O. Bruton Smith’s profile picture

O. Bruton Smith

O. Bruton Smith’s profile picture
Net worth 2018: $1 Billion
Industry: Automotive
Residence: Charlotte, North Carolina
Country: United States
BirthDay: 2 March 1927
Sigh: Aries
Children: 4

O. Bruton Smith was bornon 2 March 1927 in Charlotte, North Carolina, United States. Stock car maven O. Bruton Smith attended his first auto race at age 8, promoted events on a dirt track in Midland, North Carolina as a teen, and opened the Charlotte Motor Speedway in 1960 at age 33. He founder and chairman of Speedway Motorsports, which owns and manages eight NASCAR tracks. He took the company public in 1995; his son Marcus Smith is the CEO. The nonagenarian is also the executive chairman and director of Sonic Automotive, which owns 106 car dealerships in 13 states. In January 2016, Smith was inducted into the NASCAR Hall of Fame.


$1 Billion


$1 Billion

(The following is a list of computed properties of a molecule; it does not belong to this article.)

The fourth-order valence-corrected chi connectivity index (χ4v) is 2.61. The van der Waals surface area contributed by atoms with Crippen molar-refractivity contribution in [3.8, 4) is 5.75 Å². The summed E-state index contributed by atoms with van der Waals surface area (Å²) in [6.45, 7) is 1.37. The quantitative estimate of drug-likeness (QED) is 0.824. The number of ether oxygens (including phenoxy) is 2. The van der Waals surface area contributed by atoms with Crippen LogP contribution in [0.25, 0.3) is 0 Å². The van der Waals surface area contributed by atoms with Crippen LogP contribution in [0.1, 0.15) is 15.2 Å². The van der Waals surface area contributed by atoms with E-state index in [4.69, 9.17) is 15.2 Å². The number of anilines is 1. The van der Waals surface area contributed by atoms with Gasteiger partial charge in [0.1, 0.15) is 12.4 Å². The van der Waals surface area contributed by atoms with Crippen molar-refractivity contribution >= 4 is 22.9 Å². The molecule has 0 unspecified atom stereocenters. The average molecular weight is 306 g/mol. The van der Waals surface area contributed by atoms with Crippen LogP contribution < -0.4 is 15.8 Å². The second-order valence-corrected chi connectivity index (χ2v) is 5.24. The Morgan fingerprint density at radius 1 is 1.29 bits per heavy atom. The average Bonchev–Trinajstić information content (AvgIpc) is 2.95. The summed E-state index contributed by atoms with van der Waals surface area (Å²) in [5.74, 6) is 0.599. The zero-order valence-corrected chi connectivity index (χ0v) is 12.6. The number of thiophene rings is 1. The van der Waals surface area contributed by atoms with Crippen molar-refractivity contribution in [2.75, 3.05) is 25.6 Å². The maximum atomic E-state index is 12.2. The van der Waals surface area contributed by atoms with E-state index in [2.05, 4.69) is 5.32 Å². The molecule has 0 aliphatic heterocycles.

Ollen Bruton Smith (born March 2, 1927) is a promoter and owner/CEO of NASCAR track owner Speedway Motorsports, Inc. Inducted into NASCAR Hall of Fame January 23, 2016. He was ranked #207 on the Forbes 400 list with an estimated worth of $1.5 billion in 2005, and fell to #278 (worth an estimated $1.4 billion) in 2006. He is divorced with four children. He was inducted in the International Motorsports Hall of Fame in 2007. In 2012, Smith was classified by CNN Money as the oldest CEO of the Fortune 500.Smith was born in Oakboro, North Carolina and watched his first race as an eight-year-old. He bought his first race car at 17. He began promoting stock car events as an 18-year-old at Midland, North Carolina. He claims that he beat NASCAR legends Buck Baker and Joe Weatherly. He quit racing because his mother wanted him to quit.In 1949, Smith took over the National Stock Car Racing Association (NSCRA), one of several fledgling stock-car sanctioning bodies and a direct competitor to the recently founded NASCAR, and announced that the series, which sanctioned races across Tennessee, Georgia and North Carolina, would establish a "Strictly Stock" division that year; some believe this caused Bill France, Sr., NASCAR's founder, to accelerate his plans for his own Strictly Stock division, which would later become the Winston, then Sprint Cup Series; it also touched off a rivalry between Smith and the France family. France and Smith discussed merging their sanctions in 1950, and came to a tentative agreement on the issue, however Smith was drafted into the United States Army to fight in the Korean War in January 1951, becoming a paratrooper; two years later, when Smith returned to civilian life, he found that mismanagement in his absence had caused NSCRA to dissolve.Smith built Charlotte Motor Speedway in 1959 for $1.5 million, with financing from his wealthy brother-in-law. Racer Curtis Turner helped with promoting the track. Smith went bankrupt two years later. The track was turned over by Judge J.B. Craven to local furniture store owner Richard Howard, who ran the track and worked it out of its debts (the mortgage was burned publicly in 1967) while Smith moved to Illinois, eventually buying out other shares of stock in the track to regain control in the early 1970s.He later founded Speedway Motorsports, Inc. (SMI), which owns eight NASCAR tracks that host twelve NASCAR Sprint Cup events. Speedway Motorsports owns Charlotte Motor Speedway, Atlanta Motor Speedway, Bristol Motor Speedway, Sonoma Raceway, Kentucky Speedway, Las Vegas Motor Speedway, New Hampshire Motor Speedway, and Texas Motor Speedway. The NASCAR Sprint All-Star Race is also held annually at the Charlotte Motor Speedway. He shook up the motorsports world in 1995 when he took the company public and traded it at the New York Stock Exchange (NYSE). SMI was the first motorsports company traded at the NYSE.Smith announced that he would return the Labor Day weekend NASCAR race from Auto Club Speedway in California (where it had been run since 2004) to the south beginning in 2009. His Atlanta track hosted the late summer holiday weekend event from 2009 until its final running on August 31, 2014. Beginning in 2015 the race returns to its longtime Labor Day home in Darlington, S.C., a track not owned by Smith's Speedway Motorsports, Inc. SMI's Atlanta Motor Speedway will host its only race of 2015 on March 1.Controversy broke out in September/October 2007 when Smith revealed plans to build a drag racing strip on land close to Charlotte Motor Speedway. Many residents living near the speedway in the city of Concord, North Carolina opposed this move, stating that it would cause excessive noise and traffic. The city of Concord then changed the zoning around the track, essentially preventing him from being able to build the drag strip. On October 2, 2007, Smith demanded that the Speedway and his surrounding land be unannexed from the city of Concord or he would shut down the speedway, taking hundreds of millions of dollars away from Concord and businesses surrounding it, and move it to a different plot of land within the metropolitan area of Charlotte, North Carolina. He said that he would be able to finish such a project with $350 million and 11 months.On November 26, 2007, Smith announced his intent to retain Charlotte Motor Speedway in its current location in Concord. His decision was an apparent response to an incentive package offered by the city, county, and state, worth approximately $80 million. As part of the incentives, Speedway Boulevard was renamed to Bruton Smith Boulevard, and will be re-aligned or widened. The package includes three other major road projects near the speedway. Sources of funding for the projects are still under discussion, but could include a sales tax increase for local residents.Smith founded Sonic Automotive, a group of 100 car dealerships across the United States.Smith supports child-related causes with his charity Speedway Children's Charities. Also, he pledged $50 million toward a Lynx Rapid Transit Services light rail line that would have connected Charlotte Motor Speedway to Uptown Charlotte, while also passing near the original Charlotte Speedway (the site of NASCAR's first race). The LYNX line was part of Charlotte's successful bid to secure the NASCAR Hall of Fame. Ultimately, the city of Charlotte decided to end the line at UNC Charlotte, a few miles short of the speedway.